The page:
Advanced Search
MyIDEAS: Login to save this article or follow this journal

Do Broader Eminent Domain Powers Increase Government Size?

Contents:

Author Info

  • Turnbull Geoffrey K

    (Georgia State University Coastal Carolina University)

  • Salvino Robert F.

    (Georgia State University Coastal Carolina University)

Abstract

The 2005 U.S. Supreme Court decision Kelo v New London allows using eminent domain to transfer property from one private party to another when it serves a broadly defined public purpose such as economic development. This paper examines the effect of this doctrine on the size of state and local governments. In the leviathan model, constitutional constraints are needed to control government expansion. The Kelo decision removes one such constitutional constraint on how state and local governments gain command over privately owned resources. The empirical results show that the breadth of eminent domain power affects the size of the public sector; states that explicitly empower their local governments to use eminent domain for private economic development have larger state and local public sectors than those that do not.

Download Info

If you experience problems downloading a file, check if you have the proper application to view it first. In case of further problems read the IDEAS help page. Note that these files are not on the IDEAS site. Please be patient as the files may be large.
File URL: http://www.degruyter.com/view/j/rle.2009.5.1/rle.2009.5.1.1395/rle.2009.5.1.1395.xml?format=INT
Download Restriction: For access to full text, subscription to the journal or payment for the individual article is required.

As the access to this document is restricted, you may want to look for a different version under "Related research" (further below) or search for a different version of it.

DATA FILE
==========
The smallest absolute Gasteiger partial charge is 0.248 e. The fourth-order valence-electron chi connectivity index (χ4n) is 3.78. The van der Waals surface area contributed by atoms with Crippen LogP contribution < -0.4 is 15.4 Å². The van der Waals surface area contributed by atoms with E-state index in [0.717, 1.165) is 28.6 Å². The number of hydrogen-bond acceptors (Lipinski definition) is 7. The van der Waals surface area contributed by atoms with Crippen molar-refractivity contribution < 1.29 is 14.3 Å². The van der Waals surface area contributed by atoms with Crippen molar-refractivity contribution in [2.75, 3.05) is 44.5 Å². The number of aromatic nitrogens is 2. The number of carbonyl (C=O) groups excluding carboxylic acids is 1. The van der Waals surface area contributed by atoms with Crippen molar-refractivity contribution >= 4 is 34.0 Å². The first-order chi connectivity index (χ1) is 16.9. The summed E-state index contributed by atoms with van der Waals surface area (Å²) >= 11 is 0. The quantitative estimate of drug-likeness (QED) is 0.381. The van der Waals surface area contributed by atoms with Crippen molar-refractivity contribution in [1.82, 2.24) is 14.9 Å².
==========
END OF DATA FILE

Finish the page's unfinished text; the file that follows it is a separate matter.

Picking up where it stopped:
Bibliographic Info

Article provided by De Gruyter in its journal Review of Law & Economics.

Volume (Year): 5 (2009)
Issue (Month): 1 (December)
Pages: 785-806

as in new window
Handle: RePEc:bpj:rlecon:v:5:y:2009:i:1:n:32

Contact details of provider:
Web page: http://www.degruyter.com

Order Information:
Web: http://www.degruyter.com/view/j/rle

Related research

Keywords:

References

No references listed on IDEAS
You can help add them by filling out this form.

Citations

Citations are extracted by the CitEc Project, subscribe to its RSS feed for this item.
as in new window

Cited by:
  1. Turnbull, Geoffrey K., 2010. "Irreversible development and eminent domain: Compensation rules, land use and efficiency," Journal of Housing Economics, Elsevier, vol. 19(4), pages 243-254, December.

Lists

This item is not listed on Wikipedia, on a reading list or among the top items on IDEAS.

Statistics

Access and download statistics

Corrections

When requesting a correction, please mention this item's handle: RePEc:bpj:rlecon:v:5:y:2009:i:1:n:32. See general information about how to correct material in RePEc.

For technical questions regarding this item, or to correct its authors, title, abstract, bibliographic or download information, contact: (Peter Golla).

If you have authored this item and are not yet registered with RePEc, we encourage you to do it here. This allows to link your profile to this item. It also allows you to accept potential citations to this item that we are uncertain about.

If references are entirely missing, you can add them using this form.

If the full references list an item that is present in RePEc, but the system did not link to it, you can help with this form.

If you know of missing items citing this one, you can help us creating those links by adding the relevant references in the same way as above, for each refering item. If you are a registered author of this item, you may also want to check the "citations" tab in your profile, as there may be some citations waiting for confirmation.

Please note that corrections may take a couple of weeks to filter through the various RePEc services.